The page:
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Celebrity apologizes after tweeting about the firing of Penn State coach
We've all done it. Retweeted something we didn't read all the way through or misspelled something or even wrote a tweet we later deleted. Celebrities are no different in the fallibility, except that more people notice and then repost the Twitter errors ad nauseam.
Ashton Kutcher is the latest, in a line of celebrities that have had to apologize and go on a Twitter hiatus because of a tweet that left many people scratching their head and several people enraged.
Wednesday night the @aplusk Twitter handle sent out a message in reference to Penn State firing its coach Joe Paterno for allegedly failing to report a coaching assistant to the police in a sexual abuse charge.
Kutcher's twitter account sent out the tweet: “How do you fire Jo Pa? #insult #noclass as a hawkeye fan I find it in poor taste.”
Kutcher and his wife Demi Moore have been very vocal activists against sexual slavery and violence around the globe and Kutcher's 8.2+ million followers are familiar with the barrage of tweets touting statistics about sexual violence.This passion for protecting women and children from sexual violence made the tweet even more curious to followers.
Kutcher even had a mini Twitter war not too long ago with the Village Voice over a discrepancy in the "Real Men Don't Buy Girls" ad campaign that Ashton supported.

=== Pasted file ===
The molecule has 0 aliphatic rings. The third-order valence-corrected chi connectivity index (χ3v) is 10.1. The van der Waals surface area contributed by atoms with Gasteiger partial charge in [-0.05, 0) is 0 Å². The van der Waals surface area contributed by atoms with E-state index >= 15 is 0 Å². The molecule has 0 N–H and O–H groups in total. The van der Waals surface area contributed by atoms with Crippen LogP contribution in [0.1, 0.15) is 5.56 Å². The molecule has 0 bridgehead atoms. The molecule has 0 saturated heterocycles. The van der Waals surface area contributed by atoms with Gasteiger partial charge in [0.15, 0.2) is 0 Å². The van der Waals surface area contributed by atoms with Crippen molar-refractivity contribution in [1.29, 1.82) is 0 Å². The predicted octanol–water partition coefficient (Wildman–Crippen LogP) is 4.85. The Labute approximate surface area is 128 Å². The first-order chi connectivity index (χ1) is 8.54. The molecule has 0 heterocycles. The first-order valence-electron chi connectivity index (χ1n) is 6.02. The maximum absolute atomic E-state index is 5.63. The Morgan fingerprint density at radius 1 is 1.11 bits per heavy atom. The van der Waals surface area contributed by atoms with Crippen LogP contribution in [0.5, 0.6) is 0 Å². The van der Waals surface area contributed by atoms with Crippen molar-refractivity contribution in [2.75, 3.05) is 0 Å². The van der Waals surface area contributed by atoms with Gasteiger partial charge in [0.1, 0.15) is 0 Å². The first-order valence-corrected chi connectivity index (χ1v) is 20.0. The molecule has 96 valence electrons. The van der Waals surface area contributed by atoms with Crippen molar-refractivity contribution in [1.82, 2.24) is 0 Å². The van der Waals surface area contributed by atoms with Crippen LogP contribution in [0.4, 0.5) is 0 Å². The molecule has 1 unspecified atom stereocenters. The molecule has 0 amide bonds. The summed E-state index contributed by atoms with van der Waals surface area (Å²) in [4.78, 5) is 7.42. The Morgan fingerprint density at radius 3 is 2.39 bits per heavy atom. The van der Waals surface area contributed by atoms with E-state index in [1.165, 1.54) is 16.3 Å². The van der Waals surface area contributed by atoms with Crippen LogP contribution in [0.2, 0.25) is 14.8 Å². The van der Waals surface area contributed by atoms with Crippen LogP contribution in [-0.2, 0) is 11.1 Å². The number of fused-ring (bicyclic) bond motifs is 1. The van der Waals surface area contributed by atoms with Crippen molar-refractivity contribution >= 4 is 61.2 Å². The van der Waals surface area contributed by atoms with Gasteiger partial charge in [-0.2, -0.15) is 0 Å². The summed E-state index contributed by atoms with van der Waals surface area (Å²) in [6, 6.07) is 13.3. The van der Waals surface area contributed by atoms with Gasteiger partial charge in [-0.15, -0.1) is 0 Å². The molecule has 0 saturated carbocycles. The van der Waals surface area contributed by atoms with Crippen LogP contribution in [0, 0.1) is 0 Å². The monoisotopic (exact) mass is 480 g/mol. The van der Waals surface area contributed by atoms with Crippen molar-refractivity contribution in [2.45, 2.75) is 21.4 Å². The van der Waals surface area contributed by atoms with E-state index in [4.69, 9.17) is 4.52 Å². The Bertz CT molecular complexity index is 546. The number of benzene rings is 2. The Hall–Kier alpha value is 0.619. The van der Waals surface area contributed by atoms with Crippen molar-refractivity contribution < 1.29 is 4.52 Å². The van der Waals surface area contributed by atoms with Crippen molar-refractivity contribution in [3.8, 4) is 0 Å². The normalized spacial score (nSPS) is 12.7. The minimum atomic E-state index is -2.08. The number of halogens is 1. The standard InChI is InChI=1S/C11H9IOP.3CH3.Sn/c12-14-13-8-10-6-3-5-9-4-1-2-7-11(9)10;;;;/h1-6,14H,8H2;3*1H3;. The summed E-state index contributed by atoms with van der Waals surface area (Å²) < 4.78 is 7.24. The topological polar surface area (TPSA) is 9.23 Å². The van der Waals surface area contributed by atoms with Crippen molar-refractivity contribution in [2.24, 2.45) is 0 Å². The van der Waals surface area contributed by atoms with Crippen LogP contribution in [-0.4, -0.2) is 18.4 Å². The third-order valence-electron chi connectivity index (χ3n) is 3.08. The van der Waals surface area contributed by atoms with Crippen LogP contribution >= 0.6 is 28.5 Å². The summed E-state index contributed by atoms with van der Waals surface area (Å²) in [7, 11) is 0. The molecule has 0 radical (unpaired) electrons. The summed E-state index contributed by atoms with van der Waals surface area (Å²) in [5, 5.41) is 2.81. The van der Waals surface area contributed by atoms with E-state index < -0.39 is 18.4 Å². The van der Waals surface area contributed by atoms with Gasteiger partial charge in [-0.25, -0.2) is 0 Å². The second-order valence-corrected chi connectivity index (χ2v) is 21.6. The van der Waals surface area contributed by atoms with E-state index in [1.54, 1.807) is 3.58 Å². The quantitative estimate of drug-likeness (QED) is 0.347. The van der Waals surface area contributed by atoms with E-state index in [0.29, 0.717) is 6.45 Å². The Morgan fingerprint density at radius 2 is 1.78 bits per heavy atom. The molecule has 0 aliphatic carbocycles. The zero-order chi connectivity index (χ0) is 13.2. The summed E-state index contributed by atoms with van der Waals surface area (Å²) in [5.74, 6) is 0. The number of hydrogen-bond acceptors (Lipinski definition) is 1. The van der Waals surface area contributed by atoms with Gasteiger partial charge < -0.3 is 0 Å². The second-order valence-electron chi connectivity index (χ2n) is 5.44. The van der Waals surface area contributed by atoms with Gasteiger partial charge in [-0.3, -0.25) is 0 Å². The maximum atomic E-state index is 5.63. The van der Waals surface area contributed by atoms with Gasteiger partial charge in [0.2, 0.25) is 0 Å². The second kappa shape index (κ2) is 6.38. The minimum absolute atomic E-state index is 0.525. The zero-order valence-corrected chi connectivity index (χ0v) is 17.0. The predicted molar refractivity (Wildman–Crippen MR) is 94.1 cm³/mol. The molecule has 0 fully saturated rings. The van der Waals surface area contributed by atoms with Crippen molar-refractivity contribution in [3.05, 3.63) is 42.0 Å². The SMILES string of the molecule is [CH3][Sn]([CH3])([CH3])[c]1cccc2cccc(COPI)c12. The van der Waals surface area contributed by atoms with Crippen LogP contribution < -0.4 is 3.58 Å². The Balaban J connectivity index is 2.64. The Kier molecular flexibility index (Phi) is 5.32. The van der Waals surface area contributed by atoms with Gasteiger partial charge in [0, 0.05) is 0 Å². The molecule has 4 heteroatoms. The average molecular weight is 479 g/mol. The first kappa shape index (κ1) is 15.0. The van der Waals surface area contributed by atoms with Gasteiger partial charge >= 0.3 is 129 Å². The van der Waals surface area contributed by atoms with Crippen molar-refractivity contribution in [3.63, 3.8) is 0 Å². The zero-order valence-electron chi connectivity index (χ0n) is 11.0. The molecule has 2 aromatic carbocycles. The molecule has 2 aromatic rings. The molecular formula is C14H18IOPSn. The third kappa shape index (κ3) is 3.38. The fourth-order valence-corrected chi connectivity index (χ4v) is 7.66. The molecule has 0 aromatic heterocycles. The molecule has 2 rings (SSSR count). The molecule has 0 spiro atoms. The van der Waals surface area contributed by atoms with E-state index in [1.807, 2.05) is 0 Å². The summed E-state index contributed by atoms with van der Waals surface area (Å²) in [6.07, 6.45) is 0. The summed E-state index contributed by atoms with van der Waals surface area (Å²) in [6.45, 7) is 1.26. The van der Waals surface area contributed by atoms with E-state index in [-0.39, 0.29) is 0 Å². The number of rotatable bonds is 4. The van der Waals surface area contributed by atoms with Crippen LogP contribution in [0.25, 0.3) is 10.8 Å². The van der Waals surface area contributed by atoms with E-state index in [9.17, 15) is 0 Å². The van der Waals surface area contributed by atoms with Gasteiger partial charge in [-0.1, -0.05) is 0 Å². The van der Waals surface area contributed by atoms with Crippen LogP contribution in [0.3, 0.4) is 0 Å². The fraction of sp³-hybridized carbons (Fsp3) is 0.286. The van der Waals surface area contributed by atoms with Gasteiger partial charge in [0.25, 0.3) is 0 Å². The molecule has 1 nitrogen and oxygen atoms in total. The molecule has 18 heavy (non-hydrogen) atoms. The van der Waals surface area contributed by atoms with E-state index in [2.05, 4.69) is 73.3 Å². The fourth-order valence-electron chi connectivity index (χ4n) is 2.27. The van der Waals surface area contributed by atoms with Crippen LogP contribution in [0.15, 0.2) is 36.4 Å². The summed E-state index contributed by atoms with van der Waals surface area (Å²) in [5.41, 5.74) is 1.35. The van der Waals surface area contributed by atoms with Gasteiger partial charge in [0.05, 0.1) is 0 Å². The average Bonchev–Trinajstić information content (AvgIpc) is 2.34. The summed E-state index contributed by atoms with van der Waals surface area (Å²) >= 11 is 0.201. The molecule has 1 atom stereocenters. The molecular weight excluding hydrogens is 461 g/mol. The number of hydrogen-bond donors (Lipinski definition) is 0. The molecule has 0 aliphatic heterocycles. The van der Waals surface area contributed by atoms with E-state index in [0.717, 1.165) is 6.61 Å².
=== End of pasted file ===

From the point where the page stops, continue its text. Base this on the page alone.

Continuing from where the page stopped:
When the Village Voice questioned some of the statistics that Kutcher was using for the sex slavery campaign, Kutcher claimed that the publisher had little clout in the matter since the paper features escort pages in the classified section and the back and forth continued several tweets.
This Penn State debacle, which resulted in the firing of two school official and is under investigation, has left @aplusk followers questioning whether Kutcher was just overly hasty in his post or if he, like many celebrities, has ghost writers for his tweets.
As a result of the rogue tweet, (which at this point, it is unclear if the tweet came from Kutcher, a ghost tweeter or a hacker) Kutcher has appartenly given himself a timeout on the site.
This timeout is a interesting turn of the tables for the celebrity who arguably snagged the leading role in a CBS blowout hit "Two and A Half Men" after another public celebrity's series of gaffes via Twitter and every other form of media.
But Kutcher is not alone in making Twitter statements he wishes he could truly erase.
Several other celebrities including Britney Spears and President Obama have people that tweet on their behalf but ghost tweeters or no, celebs are often under fire for insensitive or downright unintelligent tweets.
Most memorable of the list would be Comedian Gilbert Gottfried who lost his job as an Aflac spokesman in March after his tweets about the Japanese tsunami.
Designer Kenneth Cole also received heated responses to his tweet in February that connected his new line and the Arab Spring uprising: “Millions are in an uproar in #Cairo. Rumor is, they heard our new spring collection is online at [link].”
Jim Carrey, Sarah Palin, Kanye West, Chris Brown and Kim Kardashian have also been on notice as making twitter statements that offend or upset followers.
As more celebrities are drawn to connecting with fans online via Twitter and other social media, it becomes clear that the public will scrutinize even the tiniest of statements. There is no sign that these gaffes will be slowing down -- but I see some serious work opportunities for PR professionals to spot check tweets before they are sent. For the right fee, I am happy to make my service available.
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